IBM Master Inventors patent early warning system       

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IBM Master Inventors patent early warning system - overview


Bob Friedlander and Jim Kraemer rely on MEMS accelerometers to analyze data from seismic events and predict earthquakes.

Bob Friedlander talks about the earthquake patent.

During his 30-year career, IBM Master Inventor Bob Friedlander has lived and worked on three continents and lived through three earthquakes. Friedlander's experience with multiple seismic events prompted him to ponder ways that technology could be used to enable more effective emergency response and preparedness in the event of an earthquake.

Friedlander teamed up with his frequent co-inventor and fellow Master Inventor Jim Kraemer to devise a system that uses vibration sensors found within conventional computer hard disk drives — known as MEMS accelerometers — to accurately and precisely analyze data from seismic events such as earthquakes. The invention rapidly measures and analyzes the damage zone of an earthquake to help allocate and prioritize emergency response resources. The analyzed data also can be used to provide early warnings for tsunamis, which can follow earthquakes that occur at the ocean floor.

Friedlander and Kraemer recently received U.S. Patent #7,693,663 for their natural disaster early warning system invention.

Pinpointing the problem

Although the physics of earthquakes and earthquake detection is a well understood science, seismograph technology used in this process is distributed over a broad area around the world. As a result, earthquake data is produced by a few geographical locations and very little post-event analysis is available to aid emergency response. Furthermore, the seismographs do not provide fine-grained data about where emergency response is needed and cannot predict subsequent events, such as tsunamis.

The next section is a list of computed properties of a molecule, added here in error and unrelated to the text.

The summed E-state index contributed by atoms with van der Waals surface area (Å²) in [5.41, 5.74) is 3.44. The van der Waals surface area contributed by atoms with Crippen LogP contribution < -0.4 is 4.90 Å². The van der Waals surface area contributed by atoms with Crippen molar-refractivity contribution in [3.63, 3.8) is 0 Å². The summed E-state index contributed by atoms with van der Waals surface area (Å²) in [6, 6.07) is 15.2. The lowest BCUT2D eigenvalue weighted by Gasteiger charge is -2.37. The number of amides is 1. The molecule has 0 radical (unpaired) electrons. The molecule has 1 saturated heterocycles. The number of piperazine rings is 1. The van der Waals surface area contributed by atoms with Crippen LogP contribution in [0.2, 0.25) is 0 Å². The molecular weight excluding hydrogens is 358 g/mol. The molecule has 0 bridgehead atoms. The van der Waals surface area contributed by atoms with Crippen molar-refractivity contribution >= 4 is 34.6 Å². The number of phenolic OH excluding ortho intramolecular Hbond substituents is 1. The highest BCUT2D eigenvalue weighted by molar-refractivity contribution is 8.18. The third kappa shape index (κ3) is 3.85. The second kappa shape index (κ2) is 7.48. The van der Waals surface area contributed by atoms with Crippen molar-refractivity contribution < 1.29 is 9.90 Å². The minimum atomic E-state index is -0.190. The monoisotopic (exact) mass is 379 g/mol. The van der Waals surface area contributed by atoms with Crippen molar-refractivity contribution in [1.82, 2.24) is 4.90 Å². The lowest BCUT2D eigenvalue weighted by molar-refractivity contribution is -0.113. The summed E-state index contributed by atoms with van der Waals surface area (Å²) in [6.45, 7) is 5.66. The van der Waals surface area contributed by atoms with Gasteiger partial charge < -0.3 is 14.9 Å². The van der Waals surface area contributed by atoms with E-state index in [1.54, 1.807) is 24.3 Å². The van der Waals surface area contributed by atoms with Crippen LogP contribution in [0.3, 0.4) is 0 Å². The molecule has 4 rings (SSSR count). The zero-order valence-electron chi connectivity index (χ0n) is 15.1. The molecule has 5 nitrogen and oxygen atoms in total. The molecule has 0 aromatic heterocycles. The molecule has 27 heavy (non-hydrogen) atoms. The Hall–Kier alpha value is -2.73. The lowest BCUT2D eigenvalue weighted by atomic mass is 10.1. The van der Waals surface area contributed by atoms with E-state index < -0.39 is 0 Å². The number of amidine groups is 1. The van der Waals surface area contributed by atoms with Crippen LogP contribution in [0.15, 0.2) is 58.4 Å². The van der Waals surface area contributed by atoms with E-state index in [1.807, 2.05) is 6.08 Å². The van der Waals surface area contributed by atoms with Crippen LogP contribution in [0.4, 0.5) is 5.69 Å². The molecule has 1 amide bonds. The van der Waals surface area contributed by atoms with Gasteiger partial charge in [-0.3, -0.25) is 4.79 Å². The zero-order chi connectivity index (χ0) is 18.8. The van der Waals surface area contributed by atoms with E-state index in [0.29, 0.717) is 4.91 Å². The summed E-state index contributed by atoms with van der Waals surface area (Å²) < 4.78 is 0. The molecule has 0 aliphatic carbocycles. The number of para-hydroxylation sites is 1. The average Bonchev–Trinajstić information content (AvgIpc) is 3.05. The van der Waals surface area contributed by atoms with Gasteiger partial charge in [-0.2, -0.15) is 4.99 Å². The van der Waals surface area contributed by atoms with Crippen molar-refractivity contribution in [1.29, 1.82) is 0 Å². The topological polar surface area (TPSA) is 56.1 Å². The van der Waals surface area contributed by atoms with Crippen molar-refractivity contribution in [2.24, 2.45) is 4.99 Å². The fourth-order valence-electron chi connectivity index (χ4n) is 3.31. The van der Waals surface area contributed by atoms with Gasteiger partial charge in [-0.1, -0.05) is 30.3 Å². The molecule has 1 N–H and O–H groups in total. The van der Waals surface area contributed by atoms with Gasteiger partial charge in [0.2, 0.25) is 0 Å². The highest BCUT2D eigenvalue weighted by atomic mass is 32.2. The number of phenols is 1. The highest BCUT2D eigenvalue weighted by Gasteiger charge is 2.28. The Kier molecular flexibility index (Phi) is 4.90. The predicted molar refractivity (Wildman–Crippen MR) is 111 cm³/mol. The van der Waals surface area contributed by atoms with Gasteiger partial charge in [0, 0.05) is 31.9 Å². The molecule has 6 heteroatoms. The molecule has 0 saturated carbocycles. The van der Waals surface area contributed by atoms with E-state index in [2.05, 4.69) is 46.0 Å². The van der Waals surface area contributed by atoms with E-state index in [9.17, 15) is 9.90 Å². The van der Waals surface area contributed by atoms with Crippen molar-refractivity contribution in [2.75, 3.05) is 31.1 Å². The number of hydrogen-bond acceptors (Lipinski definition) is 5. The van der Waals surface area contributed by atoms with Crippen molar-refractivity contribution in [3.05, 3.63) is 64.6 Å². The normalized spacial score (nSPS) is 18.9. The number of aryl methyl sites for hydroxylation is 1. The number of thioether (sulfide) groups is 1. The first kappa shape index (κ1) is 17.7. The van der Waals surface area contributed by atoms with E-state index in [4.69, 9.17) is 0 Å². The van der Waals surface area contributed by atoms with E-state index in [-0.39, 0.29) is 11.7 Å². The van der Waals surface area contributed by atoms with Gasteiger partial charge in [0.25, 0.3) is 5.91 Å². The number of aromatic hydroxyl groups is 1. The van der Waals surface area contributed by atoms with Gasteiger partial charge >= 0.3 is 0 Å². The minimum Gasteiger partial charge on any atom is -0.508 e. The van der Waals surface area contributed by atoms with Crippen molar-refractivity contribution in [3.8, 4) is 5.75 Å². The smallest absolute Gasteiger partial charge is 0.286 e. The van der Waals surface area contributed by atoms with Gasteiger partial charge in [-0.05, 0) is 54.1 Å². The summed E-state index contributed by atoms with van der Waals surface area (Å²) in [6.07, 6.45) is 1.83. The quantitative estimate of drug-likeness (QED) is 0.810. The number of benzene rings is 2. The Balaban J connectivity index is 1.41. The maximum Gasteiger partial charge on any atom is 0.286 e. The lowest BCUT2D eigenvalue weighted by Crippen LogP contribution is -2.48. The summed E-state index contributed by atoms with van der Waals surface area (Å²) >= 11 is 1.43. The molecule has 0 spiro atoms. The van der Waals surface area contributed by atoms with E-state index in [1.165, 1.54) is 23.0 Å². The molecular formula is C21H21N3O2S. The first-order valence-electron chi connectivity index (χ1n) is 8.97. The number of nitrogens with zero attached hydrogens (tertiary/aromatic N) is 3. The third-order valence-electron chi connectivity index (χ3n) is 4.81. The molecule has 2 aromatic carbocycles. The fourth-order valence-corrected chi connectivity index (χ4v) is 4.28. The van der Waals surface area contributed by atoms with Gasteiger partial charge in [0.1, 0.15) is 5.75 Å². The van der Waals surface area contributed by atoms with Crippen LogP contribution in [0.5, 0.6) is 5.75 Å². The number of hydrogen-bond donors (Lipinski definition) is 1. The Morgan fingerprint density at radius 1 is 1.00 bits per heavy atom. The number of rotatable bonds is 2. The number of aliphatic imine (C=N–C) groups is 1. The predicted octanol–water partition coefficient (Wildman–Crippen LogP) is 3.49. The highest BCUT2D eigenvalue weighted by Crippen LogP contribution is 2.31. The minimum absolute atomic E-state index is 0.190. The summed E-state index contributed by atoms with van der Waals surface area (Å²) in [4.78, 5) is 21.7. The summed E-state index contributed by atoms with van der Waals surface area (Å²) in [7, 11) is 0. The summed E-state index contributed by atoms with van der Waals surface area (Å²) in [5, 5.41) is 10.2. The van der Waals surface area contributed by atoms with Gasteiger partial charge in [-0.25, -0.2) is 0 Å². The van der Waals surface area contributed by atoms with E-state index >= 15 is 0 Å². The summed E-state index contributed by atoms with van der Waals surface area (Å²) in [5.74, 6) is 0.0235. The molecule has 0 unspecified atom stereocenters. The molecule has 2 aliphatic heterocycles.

"Every modern hard drive has an accelerometer built into it and, with this invention, you can take the data off the device, network it together, analyze it, and generate actionable information that tells you in very fine detail what happened during an earthquake," Friedlander says. "It is a means to quickly learn what happened, receive a first estimate of what damage has been done, and help first responders determine where they should direct their emergency resources."

The Master Inventors' patented invention can change and improve the effectiveness and timeliness of post-event rescue efforts in cities and other locations where efficient emergency response is essential following a natural disaster. It also provides a means to accurately predict the location and timing of subsequent catastrophic events, which will aid evacuation efforts.

Crowdsourcing earthquake data

"There are streams of data ready to flow from data centers around the world and someone just needs to cup their hand and pull it out," Kraemer says. "This invention is able to crowd-source important earthquake data and rapidly make it available to people who can use it to help save lives."

The invention accomplishes this feat by collecting hard drive sensor data and transmitting it via high speed networking to a data processing center, which can analyze the data, classify the events, and enrich the data — in real time. Through this analysis, it can be determined exactly when a seismic event started, how long a seismic event lasted, the intensity of a seismic event, the frequency of motion of a seismic event, direction of motion of a seismic event, etc. The information would then delivered to decision makers for action, including the emergency response representatives, such as police, firefighters, the Federal Emergency Management Agency or other service providers.

In addition to their patented earthquake invention, Friedlander and Kraemer frequently collaborate on inventions that can help people live and operate smarter and more safely on our planet. For example, they hold more than a dozen healthcare patents that can enable healthcare research, improve healthcare delivery, protect patient privacy, and enable better treatment and service.

More information about the earthquake patent and other interesting and important IBM patents can be found on the IBM Inventors' Corner.

Other smarter inventions

In addition to their patented earthquake invention, the two IBM researchers frequently collaborate on inventions that can help people live and operate smarter and more safely on our planet. For example, they hold more than a dozen healthcare patents that can enable healthcare research, improve healthcare delivery, protect patient privacy, and enable better treatment and service.

More information about the earthquake patent and other interesting and important IBM patents can be found on the IBM Inventors' Corner.

This article originally appeared on the IBM intranet and was written by Christopher Andrews.

Last updated on October 4, 2010.